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Showing 26 - 50 of 65 results

Nicholas P. Trist to Virginia J. Randolph (Trist), 6 Jan. 1823

Having some idea of riding to the river tomorrow; and feeling even more than usually inclined to enter into conversation with you, to pass away this stormy and howling evening, more pleasantly than my books could assist me in doing; I believe I will gratify my inclination, and take a letter for...

Nicholas P. Trist to Virginia J. Randolph (Trist), 26 Mar. 1823

I can give you no better proof of the confidence I have in you, dearest Virginia, than this letter, which is the third since the receipt of your last, now almost two months old—a letter one from Francis to Browse, received about ten days ago, has prevented me from feeling that intensity of...

Nicholas P. Trist to Virginia J. Randolph (Trist), 6-7 Apr. 1823

At length, after being a month without a letter from you or any of the family, my father brought me one last tuesday evening. As soon as its date, (March 7th) met my sight I was sure something had happened; for otherwise you could not possibly have suffered a whole month to intervene between your...

Nicholas Philip Trist to Virginia J. Randolph (Trist), 12 Apr. 1823

The happy prospect that my heart has been living in lately, dearest Virginia, has vanished; and left me again in painful darkness!—I almost begin to despair of being able to return to you; at least the prospect is such a distant one that my heart sickens at it.—The resource which I calculated on...

Nicholas P. Trist to Virginia J. Randolph Trist, 25–26 Aug. 1825

You have heard before this of our having staid at Tufton to breakfast: we did not leave there ’till a quarter past six; and travelling very slow it was quite late before we got to Mrs Carter’s. There I got introduced to Wyndham Robertson, also on his way to the Springs, who has probably fulfilled...

Nicholas P. Trist to Virginia J. Randolph Trist, 30 Aug. 1825

You will receive tomorrow, beloved wife, the letter I wrote from Poplar forest, and which, for reasons therein stated, I did not send by mail. I left the forest on Sunday morning; reached Liberty between nine and ten, and found that Mr Gilmer had set out the evening previous for albemarle. The...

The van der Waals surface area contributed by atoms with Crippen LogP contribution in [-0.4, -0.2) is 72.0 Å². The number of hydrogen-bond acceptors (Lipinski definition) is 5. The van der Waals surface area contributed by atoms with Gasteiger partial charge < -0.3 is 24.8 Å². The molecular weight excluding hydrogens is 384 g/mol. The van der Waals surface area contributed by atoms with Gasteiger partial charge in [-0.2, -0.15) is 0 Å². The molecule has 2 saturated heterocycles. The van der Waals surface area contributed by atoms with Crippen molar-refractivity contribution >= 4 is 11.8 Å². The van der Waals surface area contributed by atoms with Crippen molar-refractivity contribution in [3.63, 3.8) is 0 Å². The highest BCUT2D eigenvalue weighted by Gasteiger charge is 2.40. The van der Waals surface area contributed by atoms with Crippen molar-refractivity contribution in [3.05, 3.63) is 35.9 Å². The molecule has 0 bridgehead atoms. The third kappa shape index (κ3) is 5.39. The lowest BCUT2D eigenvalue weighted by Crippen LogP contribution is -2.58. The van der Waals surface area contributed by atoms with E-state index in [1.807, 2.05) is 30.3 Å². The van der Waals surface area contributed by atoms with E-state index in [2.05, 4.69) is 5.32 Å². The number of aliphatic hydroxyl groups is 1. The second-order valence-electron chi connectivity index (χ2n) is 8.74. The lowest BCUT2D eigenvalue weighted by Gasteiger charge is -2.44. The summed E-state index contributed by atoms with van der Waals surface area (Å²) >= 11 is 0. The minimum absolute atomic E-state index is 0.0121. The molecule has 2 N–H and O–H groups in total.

Nicholas P. Trist to Joseph Coolidge, 4 July 1826

I’ve missed the last mail or two, from a desire to communicate something definitive, which some little fluctuations that have occurred rendered impossible. There is no longer any doubt. Unless one chance to a hundred thousand, or a Million, may be ground for doubt. He has been dying since...

Minutes of University of Virginia Board of Visitors, 2 Oct. 1826

At a meeting of the Visitors of the University of Virginia, held at the University on Monday, Oct. 2d 1826, at which were present James Madison, James Breckenridge, Joseph C. Cabell, John H. Cocke, Chapman Johnson, and James Monroe. The board being apprised of the death of Thomas Jefferson Rector...

Nicholas P. Trist to James Madison, [5] Oct. 1826

With a caution that my slowness and total inexperience in the duties of which the board of Visitors tender me the discharge, will probably call for a full measure of indulgence; and with the grateful feelings which the mark of confidence is calculated to inspire, I accept the opportunity...

Nicholas P. Trist to James Madison, 28 Oct. 1826

Your letter found me engaged with the papers relating to Mr Jefferson’s memoir. As I could not therefore immediately attend to it without pretermitting these; and as the time for communicating the report was distant enough to admit of a little delay, I contented myself with sending you word,...

Nicholas P. Trist to James Madison, 8 Jan. 1827

My indisposition was of short duration: Dr Dunglison’s prescription dispelling the fever & other unpleasant circumstances with which it was attended, in three or four days. So that on the thursday succeeding, the weather having moderated, I was enabled to go out. The printing, I am sorry to...